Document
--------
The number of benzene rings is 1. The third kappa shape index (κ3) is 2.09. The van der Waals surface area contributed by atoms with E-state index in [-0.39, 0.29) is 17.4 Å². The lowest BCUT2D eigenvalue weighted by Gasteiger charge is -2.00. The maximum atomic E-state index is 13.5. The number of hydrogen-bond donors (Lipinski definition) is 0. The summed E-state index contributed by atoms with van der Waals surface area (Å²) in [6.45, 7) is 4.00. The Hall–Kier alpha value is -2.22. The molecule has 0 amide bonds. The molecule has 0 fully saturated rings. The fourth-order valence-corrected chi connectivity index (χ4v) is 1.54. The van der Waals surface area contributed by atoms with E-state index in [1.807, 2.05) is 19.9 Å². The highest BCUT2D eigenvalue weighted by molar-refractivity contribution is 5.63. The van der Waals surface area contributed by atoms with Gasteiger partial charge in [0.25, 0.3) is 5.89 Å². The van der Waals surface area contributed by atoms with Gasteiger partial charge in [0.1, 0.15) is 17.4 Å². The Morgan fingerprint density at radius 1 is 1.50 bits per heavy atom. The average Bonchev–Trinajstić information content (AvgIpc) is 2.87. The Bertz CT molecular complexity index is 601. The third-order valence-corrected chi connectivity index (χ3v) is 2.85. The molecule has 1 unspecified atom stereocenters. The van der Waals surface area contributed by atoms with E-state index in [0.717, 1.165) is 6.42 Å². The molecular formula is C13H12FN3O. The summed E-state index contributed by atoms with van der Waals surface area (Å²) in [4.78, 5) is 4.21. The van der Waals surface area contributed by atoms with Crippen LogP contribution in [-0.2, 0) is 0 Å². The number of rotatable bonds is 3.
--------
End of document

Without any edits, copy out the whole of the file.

The number of benzene rings is 1. The third kappa shape index (κ3) is 2.09. The van der Waals surface area contributed by atoms with E-state index in [-0.39, 0.29) is 17.4 Å². The lowest BCUT2D eigenvalue weighted by Gasteiger charge is -2.00. The maximum atomic E-state index is 13.5. The number of hydrogen-bond donors (Lipinski definition) is 0. The summed E-state index contributed by atoms with van der Waals surface area (Å²) in [6.45, 7) is 4.00. The Hall–Kier alpha value is -2.22. The molecule has 0 amide bonds. The molecule has 0 fully saturated rings. The fourth-order valence-corrected chi connectivity index (χ4v) is 1.54. The van der Waals surface area contributed by atoms with E-state index in [1.807, 2.05) is 19.9 Å². The highest BCUT2D eigenvalue weighted by molar-refractivity contribution is 5.63. The van der Waals surface area contributed by atoms with Gasteiger partial charge in [0.25, 0.3) is 5.89 Å². The van der Waals surface area contributed by atoms with Gasteiger partial charge in [0.1, 0.15) is 17.4 Å². The Morgan fingerprint density at radius 1 is 1.50 bits per heavy atom. The average Bonchev–Trinajstić information content (AvgIpc) is 2.87. The Bertz CT molecular complexity index is 601. The third-order valence-corrected chi connectivity index (χ3v) is 2.85. The molecule has 1 unspecified atom stereocenters. The van der Waals surface area contributed by atoms with E-state index in [0.717, 1.165) is 6.42 Å². The molecular formula is C13H12FN3O. The summed E-state index contributed by atoms with van der Waals surface area (Å²) in [4.78, 5) is 4.21. The van der Waals surface area contributed by atoms with Crippen LogP contribution in [-0.2, 0) is 0 Å². The number of rotatable bonds is 3.